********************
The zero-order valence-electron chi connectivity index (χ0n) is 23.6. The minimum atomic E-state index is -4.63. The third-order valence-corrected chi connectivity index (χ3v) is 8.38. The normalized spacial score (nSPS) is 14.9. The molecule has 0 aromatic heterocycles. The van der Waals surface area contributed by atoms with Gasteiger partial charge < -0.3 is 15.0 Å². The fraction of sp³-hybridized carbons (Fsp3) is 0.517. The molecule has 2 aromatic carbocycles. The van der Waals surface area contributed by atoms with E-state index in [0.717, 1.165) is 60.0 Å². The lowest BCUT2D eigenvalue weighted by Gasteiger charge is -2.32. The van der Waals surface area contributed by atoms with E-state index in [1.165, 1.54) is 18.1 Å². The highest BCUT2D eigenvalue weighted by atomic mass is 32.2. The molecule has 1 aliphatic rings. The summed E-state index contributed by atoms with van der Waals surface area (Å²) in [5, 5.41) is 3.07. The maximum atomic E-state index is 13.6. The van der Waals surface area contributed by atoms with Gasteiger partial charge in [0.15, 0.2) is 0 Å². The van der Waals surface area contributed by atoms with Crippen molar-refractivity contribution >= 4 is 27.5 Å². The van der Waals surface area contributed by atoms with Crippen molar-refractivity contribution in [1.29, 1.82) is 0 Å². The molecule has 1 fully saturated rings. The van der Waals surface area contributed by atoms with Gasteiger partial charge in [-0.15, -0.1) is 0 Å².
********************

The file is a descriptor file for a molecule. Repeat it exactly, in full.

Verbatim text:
The zero-order valence-electron chi connectivity index (χ0n) is 23.6. The minimum atomic E-state index is -4.63. The third-order valence-corrected chi connectivity index (χ3v) is 8.38. The normalized spacial score (nSPS) is 14.9. The molecule has 0 aromatic heterocycles. The van der Waals surface area contributed by atoms with Gasteiger partial charge < -0.3 is 15.0 Å². The fraction of sp³-hybridized carbons (Fsp3) is 0.517. The molecule has 2 aromatic carbocycles. The van der Waals surface area contributed by atoms with E-state index in [0.717, 1.165) is 60.0 Å². The lowest BCUT2D eigenvalue weighted by Gasteiger charge is -2.32. The van der Waals surface area contributed by atoms with E-state index in [1.165, 1.54) is 18.1 Å². The highest BCUT2D eigenvalue weighted by atomic mass is 32.2. The molecule has 1 aliphatic rings. The summed E-state index contributed by atoms with van der Waals surface area (Å²) in [5, 5.41) is 3.07. The maximum atomic E-state index is 13.6. The van der Waals surface area contributed by atoms with Gasteiger partial charge in [0.15, 0.2) is 0 Å². The van der Waals surface area contributed by atoms with Crippen molar-refractivity contribution >= 4 is 27.5 Å². The van der Waals surface area contributed by atoms with Crippen molar-refractivity contribution in [1.29, 1.82) is 0 Å². The molecule has 1 fully saturated rings. The van der Waals surface area contributed by atoms with Gasteiger partial charge in [-0.15, -0.1) is 0 Å².